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Michael Weatherly left his very comfortable job on NCIS to settle immediately into his own production, ripped from the headlines drama based around the life of that daytime television delight, Dr. Phil McGraw. Taken from Phil’s younger days, as the head of a prolific trial consulting service. While I hesitate to be intrigued by the premise (it sounds like it’ll use elements of The Mentalist and every USA procedural) – the cast is still something – besides Weatherly (who really had gotten too comfortable on NCIS) there’s Freddy Rodriguez (Six Feet Under, Grindhouse), Jamie Lee Kirchner (Mercy, Necessary Roughness) and Geneva Carr (Hand to God). I’d say that elevates this procedural slightly, but if it doesn’t have a spark, it’s kind of just bull for Weatherly have leapt straight to this.


MacGyver (September 23)


Next up in unnecessary remakes is this action-packed adventure starring Lucas Till as the titular hoarding mastermind that can take anything and fashion a weapon or lockpick from it. Starring Richard Dean Anderson in the cheesy ‘80s original, ABC had a classic on their hands, but as soon as it ended, there were constant talks of sequels, reboots or film adaptations. In fact, there were two TV films with Anderson, an SNL parody film/series of sketches MacGruber that failed miserably, as well as a failed pilot for “Young MacGyver” back in 2003. Finally, CBS was able to transform the franchise and simply reboot it with Lucas Till. He’s joined by George Eads, another CBS mainstay over the past two decades (CSI) and a lot riding on its success. From the trailer, I think it has potential, but I’ve always been against a reboot. Luckily, despite itself, it actually looks like it could be fun.


Pure Genius (October 27)


Last, and probably least, we have yet another hospital procedural – this one with a billionaire genius who insists on foisting his millions at the cutting edge technology that can help the hospital’s patients, which will ultimately include himself. It’s like a miniature House! Dermot Mulroney mentors Augustus Prew (the titular Genius) and shares his dark secret of the disease that will ravage his body in….just a few years, perfect for a full series! I’ve already checked myself out.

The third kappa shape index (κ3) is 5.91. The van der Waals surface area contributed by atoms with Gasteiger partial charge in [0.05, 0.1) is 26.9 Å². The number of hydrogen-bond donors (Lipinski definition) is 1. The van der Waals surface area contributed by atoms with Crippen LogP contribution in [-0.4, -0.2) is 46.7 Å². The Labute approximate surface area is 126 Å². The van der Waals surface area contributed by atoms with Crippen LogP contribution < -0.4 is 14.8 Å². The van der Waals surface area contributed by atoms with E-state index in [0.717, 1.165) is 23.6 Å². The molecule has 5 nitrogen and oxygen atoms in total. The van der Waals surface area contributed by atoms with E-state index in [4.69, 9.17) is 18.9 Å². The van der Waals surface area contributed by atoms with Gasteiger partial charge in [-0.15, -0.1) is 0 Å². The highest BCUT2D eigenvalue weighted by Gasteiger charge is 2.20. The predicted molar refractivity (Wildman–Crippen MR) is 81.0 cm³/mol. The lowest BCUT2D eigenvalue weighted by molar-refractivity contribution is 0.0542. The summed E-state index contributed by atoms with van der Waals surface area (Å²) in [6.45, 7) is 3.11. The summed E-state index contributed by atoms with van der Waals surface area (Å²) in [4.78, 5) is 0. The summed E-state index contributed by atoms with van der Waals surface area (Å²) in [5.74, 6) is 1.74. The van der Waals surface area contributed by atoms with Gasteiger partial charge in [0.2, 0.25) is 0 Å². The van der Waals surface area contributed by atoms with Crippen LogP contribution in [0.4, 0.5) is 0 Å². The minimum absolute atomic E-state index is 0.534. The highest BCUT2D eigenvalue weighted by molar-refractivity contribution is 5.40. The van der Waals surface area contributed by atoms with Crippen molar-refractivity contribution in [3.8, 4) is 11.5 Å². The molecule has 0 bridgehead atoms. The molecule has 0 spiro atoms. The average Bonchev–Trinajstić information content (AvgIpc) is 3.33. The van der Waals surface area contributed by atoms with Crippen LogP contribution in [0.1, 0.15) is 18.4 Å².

Notable Returning Shows:


NCIS: New Orleans(9/20) – I don’t know, I’m more in love with the cast and the locale here. Best of the franchise, to be honest. Still a basic procedural.



The Good Place (September 19, but usually Thursdays)


One of the few remarkable shows on network television this fall, The Good Place focuses on Eleanor (Kristen Bell), a recently deceased woman who longs to get back to her life on Earth when she discovers from her guardian angel (Ted Danson) that she got there for committing good deeds. Turns out she may not have been as good as the angel believes, so there’s room for comedy that riffs on current views on religion, socio-economic and political venues. Either way, the two stars are usually great, so I’m interested for their next show – as Danson is coming off a great season over on Fargo and Bell just wrapped her time for the past five years on House of Lies. The series also comes from Mike Schur, co-creator of Parks and Recreation and Brooklyn Nine-Nine.